We also find that fertility is higher under Muslim legislators, consistent with continued fertility being an alternative means of obtaining the desired number of sons. The presence of an additional Muslim legislator leads to an increase of 2.02 percentage points in the probability of having a third or higher order birth. Thus the increase in fertility is almost completely matched in size by the increased probability that a girl child is born, consistent with the increase in fertility reflecting the reduction in girl abortion. Importantly, we find no evidence that reduced prenatal sex-selection is substituted by postnatal neglect. Indeed, infant mortality rates of higher-birth-order girls relative to boys are lower under Muslim legislators.

Aversion to abortion, not pro-woman preference
Our findings are consistent with Muslim legislators curbing sex-selective abortion because of a religious aversion to abortion. Using the World Values Survey 1990, we document that Muslims are significantly less likely to support abortion being practiced under a range of conditions. We also find that the impact of Muslim legislators on gender of birth is somewhat higher in periods after the implementation of the Pre-Conception and Pre-Natal Diagnostic Techniques (PC&PNDT) Act, 1994. This legislation made it an offence to conduct prenatal sex detection, imposing penalties on both citizens and medical providers for violating the guidelines. Our findings suggest that better enforcement of the prenatal sex determination ban may be a mechanism by which Muslim legislators enacted their preferences against abortion. This would appear to be the first evidence that religious preferences, embodied in political leaders, influence abortion-related outcomes3. We find limited support for alternative explanations such as Muslims having lower son preference or generally espousing more pro-female policies. In particular, the reported desire for sons relative to daughters is not significantly different between Muslim and Hindu women, and reported crimes against women do not vary with the religion of legislators.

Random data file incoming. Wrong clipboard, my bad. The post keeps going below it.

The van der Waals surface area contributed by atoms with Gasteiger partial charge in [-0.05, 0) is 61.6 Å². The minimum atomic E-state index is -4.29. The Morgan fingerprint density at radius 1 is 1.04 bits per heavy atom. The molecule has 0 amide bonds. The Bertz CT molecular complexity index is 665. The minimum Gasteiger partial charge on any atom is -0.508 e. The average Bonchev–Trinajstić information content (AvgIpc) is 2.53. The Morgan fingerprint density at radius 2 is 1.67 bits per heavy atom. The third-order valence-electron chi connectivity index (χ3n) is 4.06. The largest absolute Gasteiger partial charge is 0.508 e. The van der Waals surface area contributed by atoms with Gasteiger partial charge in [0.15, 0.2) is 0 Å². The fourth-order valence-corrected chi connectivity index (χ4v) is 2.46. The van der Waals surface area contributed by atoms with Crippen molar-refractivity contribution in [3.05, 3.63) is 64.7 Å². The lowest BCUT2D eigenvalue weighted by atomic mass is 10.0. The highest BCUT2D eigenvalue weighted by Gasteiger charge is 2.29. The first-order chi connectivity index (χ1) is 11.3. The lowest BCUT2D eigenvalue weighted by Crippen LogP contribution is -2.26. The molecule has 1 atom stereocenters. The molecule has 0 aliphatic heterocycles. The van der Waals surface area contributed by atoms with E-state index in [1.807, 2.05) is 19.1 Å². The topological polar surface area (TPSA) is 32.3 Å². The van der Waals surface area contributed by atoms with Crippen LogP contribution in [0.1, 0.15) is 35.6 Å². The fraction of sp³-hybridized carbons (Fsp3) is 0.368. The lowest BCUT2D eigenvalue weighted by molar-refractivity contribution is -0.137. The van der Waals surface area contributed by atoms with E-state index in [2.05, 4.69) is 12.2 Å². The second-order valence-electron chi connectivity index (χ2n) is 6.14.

1. Two independent teams coded the religion based on names, and disagreements between the two teams’ classification were resolved by the authors on a case-by-case basis. After this procedure, we remained doubtful of the religious identity of less than 0.5% of candidate names, and assigned them as “non-Muslim” as a tie-breaking rule.

2. See, among others, Almond et al. (2013), Bhalotra and Cochrane (2010), and Jha et al. (2011).

3. The plausibility of our findings is enhanced by recent evidence that leverages the visit of the Pope to Brazil in 1991 to illustrate that religious preferences of a leader can influence fertility outcomes even in a relatively short time frame (Bassi and Rasul 2017).

Further Reading

Almond, Douglas, Lena Edlund and Kevin Milligan (2013), “Son Preference and the Persistence of Culture: Evidence from South and East Asian Immigrants to Canada”, Population and Development Review, 39(1):75–95.

Bassi, Victor and Imran Rasul (2017), “Persuasion: A Case Study of Papal Influences on Fertility Related Beliefs and Behavior”, American Economic Review: Applied Economics, 9(4):250-302. Available here.

Bhalotra, S, I Clots-Figueras and L Iyer (2018), ‘Religion and Abortion: The Role of Politician Identity’, IZA Discussion Paper 11292.

Bhalotra, S and T Cochrane (2010), ‘Where Have All the Young Girls Gone? Identification of Sex Selection in India’, IZA Discussion Paper No. 5381.

Jha, Prabhat, Maya A Kesler, Rajesh Kumar, Faujdar Ram, Usha Ram, Lukasz Aleksandrowicz, Diego G Bassani, Shailaja Chandra and Jayant K. Banthia (2011), “Trends in selective abortions of girls in India: Analysis of nationally representative birth histories from 1990 to 2005 and census data from 1991 to 2011”, The Lancet, 377(9781):1921–1928.